The Crestone Eagle • March, 2022

Governor opposes RWR water export plan, US Senators Bennet & Hickenlooper concur, invoking Wirth Amendment

by Lisa Cyriacks

Governor Polis joins other Colorado elected officials in opposing the proposed water export plan by Renewable Water Resources (RWR).

Polis has issued a statement that he is: “against any inter-basin transfer without local support of impacted communities. This is a proposed inter-basin transfer with deep concerns and opposition in the San Luis Valley and the governor is opposed.”

Polis joins Colorado Attorney General, Phil Weiser, who has already expressed strong opposition to the trans-basin export.

Last week, US Senators Michael Bennet and John Hickenlooper issued a statement opposing the RWR proposal and invoking Public Law 102-575, also known as the Wirth Amendment. The Amendment, named for former Colorado Senator Tim Wirth, provides for review by the Department of the Interior prior to approval of any export of water from the San Luis Valley.

Senator Bennet hand delivered the letter expressing their opposition to Secretary of the Interior Haaland during her recent visit to Colorado. “After hearing concerns from our San Luis Valley constituents about this proposal for months, the District’s letter from yesterday, and considering Colorado’s current exceptional drought, we both oppose this proposal,” wrote Bennet and Hickenlooper. The letter is addressed to Haaland and USDA Secretary Tim Vilsack.

The two US Senators chimed in after receiving a letter from the Rio Grande Conservation District, charged with management of water resources in the Rio Grande Basin and the five counties in the San Luis Valley.

Douglas County Commissioners have been approached by RWR to partner in a water export scheme taking water from the San Luis Valley aquifers via pipeline to supply water for housing developments in their county taking water from the San Luis Valley aquifers via pipeline to supply water for housing developments in their county.

The plan relies on drawing water from the Upper Rio Grande Basin and exporting it to the Front Range. Without an identified end user for the exportation and sale of the water, RWR can’t file its plan in Colorado Water Court.

Renewable Water Resources’ proposal to Douglas County is requesting $20 million in COVID relief funds to advance its plan to export agricultural water from the San Luis Valley.

The project by Renewable Water Resources, a water developer, proposes to tap 25 new groundwater wells in a “confined” aquifer in the valley. That would bring 22,000 acre-feet of water to the South Platte River and eventually to a yet-to-be unidentified water provider in Douglas County.

Struggling with water scarcity, changing climate, and aquifer depletion, many San Luis Valley residents object to the proposal. Farmers, ranchers and water managers in the San Luis Valley are gearing up for the fourth legal fight in as many decades to keep their water in its aquifer.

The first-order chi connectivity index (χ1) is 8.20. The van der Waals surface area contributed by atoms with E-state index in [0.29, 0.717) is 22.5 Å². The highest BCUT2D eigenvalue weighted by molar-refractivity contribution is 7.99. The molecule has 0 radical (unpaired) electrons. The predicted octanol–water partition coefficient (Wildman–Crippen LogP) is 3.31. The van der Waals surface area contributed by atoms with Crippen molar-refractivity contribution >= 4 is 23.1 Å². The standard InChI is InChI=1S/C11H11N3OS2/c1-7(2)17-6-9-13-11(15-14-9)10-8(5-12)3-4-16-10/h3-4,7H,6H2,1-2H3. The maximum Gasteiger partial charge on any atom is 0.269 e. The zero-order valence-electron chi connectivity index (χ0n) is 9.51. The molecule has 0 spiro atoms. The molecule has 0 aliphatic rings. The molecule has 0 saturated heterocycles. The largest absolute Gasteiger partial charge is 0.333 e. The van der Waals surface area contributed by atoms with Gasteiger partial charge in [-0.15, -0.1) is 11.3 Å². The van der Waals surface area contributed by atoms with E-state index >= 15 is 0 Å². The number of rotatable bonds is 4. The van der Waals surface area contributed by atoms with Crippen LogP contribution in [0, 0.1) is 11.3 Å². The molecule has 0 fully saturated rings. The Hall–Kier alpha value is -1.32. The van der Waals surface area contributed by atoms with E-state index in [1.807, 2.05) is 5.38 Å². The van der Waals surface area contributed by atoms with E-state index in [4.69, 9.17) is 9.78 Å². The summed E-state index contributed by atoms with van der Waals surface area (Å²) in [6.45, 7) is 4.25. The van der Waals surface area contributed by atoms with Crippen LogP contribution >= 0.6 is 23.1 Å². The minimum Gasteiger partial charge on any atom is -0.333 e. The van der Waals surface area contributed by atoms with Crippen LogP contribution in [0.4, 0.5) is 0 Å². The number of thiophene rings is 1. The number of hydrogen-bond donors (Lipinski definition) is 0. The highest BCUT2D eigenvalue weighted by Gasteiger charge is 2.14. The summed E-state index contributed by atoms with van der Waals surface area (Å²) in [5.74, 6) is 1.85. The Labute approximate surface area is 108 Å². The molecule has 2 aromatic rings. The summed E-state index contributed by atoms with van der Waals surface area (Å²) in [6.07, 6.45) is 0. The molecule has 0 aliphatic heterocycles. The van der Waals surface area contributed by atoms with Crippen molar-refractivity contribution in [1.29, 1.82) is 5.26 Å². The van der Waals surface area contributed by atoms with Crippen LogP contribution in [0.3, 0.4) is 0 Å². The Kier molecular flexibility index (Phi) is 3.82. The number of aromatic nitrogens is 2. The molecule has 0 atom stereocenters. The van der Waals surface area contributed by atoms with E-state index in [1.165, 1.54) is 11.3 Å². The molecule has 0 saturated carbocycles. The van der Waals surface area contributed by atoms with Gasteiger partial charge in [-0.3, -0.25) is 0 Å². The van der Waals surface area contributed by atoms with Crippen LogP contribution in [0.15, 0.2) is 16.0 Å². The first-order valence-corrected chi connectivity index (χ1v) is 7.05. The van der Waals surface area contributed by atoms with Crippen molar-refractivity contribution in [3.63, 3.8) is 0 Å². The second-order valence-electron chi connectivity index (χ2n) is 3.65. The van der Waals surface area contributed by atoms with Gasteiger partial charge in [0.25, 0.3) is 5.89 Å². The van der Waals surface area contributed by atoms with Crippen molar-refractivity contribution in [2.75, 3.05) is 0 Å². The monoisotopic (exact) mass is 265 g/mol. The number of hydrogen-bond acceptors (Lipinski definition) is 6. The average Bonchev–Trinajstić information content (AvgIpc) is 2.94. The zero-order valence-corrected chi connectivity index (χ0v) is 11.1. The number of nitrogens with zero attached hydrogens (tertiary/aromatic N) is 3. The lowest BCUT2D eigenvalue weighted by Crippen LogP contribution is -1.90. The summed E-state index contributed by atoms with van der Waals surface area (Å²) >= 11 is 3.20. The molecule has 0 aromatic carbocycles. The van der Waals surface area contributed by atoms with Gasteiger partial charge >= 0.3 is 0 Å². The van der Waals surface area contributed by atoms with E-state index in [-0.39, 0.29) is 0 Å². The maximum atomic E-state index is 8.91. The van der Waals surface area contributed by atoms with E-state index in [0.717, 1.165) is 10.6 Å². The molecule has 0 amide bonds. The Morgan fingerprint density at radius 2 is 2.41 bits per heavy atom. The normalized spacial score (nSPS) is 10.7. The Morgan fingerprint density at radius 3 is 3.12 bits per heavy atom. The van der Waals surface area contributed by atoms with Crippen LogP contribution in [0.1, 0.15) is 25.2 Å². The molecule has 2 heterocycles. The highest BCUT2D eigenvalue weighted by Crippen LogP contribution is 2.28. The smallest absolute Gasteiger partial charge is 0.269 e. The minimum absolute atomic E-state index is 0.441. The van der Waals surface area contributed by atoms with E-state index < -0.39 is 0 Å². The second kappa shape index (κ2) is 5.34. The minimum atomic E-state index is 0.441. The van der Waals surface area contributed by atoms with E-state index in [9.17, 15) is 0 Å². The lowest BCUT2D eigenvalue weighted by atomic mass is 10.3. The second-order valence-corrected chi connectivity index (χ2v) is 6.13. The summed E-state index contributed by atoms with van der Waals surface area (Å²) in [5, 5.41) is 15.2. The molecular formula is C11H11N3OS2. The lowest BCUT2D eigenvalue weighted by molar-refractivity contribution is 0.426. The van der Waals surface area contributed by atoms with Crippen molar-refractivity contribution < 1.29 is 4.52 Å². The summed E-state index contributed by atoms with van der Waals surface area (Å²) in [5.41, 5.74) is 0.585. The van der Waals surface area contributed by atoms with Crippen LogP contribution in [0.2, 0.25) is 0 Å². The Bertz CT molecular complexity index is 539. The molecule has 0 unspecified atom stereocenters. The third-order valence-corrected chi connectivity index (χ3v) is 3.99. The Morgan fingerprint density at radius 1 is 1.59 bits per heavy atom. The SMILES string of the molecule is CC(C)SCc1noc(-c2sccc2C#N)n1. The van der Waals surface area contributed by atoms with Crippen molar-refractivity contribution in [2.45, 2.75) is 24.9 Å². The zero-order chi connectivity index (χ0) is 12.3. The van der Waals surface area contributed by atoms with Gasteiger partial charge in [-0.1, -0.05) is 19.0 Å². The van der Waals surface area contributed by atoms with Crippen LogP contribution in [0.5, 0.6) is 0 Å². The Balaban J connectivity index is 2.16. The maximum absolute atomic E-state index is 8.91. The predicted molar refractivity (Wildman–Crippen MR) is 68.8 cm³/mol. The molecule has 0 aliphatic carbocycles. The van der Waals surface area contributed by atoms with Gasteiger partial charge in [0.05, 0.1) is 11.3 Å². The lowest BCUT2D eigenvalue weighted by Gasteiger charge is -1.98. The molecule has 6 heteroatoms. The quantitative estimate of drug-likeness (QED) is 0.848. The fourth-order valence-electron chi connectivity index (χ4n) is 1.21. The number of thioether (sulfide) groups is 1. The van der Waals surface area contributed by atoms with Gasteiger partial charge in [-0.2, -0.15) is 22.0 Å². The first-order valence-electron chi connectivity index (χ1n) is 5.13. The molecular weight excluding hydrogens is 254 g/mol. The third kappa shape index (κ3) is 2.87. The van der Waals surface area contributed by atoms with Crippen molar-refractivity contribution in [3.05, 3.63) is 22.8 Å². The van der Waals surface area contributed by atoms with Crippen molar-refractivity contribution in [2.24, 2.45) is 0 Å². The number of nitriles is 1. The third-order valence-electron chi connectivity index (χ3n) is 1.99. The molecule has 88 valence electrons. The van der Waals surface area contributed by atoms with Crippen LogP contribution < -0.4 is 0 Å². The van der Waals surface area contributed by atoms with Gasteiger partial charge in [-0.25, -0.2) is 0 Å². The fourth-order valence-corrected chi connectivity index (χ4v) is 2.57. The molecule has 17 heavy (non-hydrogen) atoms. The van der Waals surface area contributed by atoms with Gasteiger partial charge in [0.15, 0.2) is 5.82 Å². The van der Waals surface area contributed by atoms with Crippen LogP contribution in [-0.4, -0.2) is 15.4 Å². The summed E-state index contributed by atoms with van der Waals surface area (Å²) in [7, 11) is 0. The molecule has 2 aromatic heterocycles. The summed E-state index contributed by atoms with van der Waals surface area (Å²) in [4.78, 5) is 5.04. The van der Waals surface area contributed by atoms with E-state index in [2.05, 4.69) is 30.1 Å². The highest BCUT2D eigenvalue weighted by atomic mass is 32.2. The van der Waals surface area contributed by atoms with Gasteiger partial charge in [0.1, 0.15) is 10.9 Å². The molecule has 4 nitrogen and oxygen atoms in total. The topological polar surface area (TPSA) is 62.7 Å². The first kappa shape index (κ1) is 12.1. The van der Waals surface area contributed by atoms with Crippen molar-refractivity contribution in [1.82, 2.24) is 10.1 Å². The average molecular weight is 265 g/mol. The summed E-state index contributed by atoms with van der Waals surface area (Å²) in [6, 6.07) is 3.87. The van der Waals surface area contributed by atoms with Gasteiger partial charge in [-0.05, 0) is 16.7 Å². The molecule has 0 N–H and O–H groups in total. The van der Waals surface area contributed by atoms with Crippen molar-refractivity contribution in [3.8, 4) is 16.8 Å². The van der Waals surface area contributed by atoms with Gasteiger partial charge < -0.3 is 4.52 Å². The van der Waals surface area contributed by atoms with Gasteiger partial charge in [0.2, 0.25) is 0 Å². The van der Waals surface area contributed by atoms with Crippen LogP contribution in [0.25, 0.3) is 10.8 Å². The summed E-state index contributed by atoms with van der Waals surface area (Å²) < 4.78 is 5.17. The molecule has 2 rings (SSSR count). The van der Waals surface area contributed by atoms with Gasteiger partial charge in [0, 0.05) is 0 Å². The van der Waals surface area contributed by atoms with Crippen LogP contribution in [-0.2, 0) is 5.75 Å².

What’s at stake?

One need only look to eastern Colorado to see the dangers of buy-and-dry. From 1968 to 1985 farmers and ranchers in Crowley County sold over 90% of their shares in the Colorado Canal operations—the main source of water for irrigation in that county—to pay off debts following the collapse of the sugar beet industry. The sale retired over 90% of irrigated land in Crowley County and led to enormous ecological and social consequences. The resulting lack of water in the Colorado Canal system made it extremely difficult to deliver water to the remaining farmers who were legally entitled to it. Other consequences included dry lands, weeds, range fires, dust storms, population decline, and the loss of employment, resources and skills. Today, Crowley County is home to fewer than 30 farms. [Source: Water Exports and the SLV in Colorado, University of Colorado Law School, December 2020]

Colorado’s population has already ballooned and is projected to nearly double by 2050. One result is the growing demand for water on the Front Range.

The San Luis Valley is described as one of the most arid regions in Colorado, receiving less than 9 inches of precipitation annually. In recent years snowfall on the Sangre de Cristos has been perceptibly less, resulting in reduced stream flows and reduced recharge of the two aquifers below the valley floor.

Water in the San Luis Valley has already been determined by the Colorado Supreme Court to be over-appropriated resulting in legal presumption that any further diversion of water would harm senior water rights users. The result is that any further withdrawals must be replaced 100% by the new appropriator.

Since 2005, water users in the San Luis Valley have joined together in a massive effort to manage the total amount of water withdrawn from the aquifers to ensure a sustainable resource for future generations and the environment.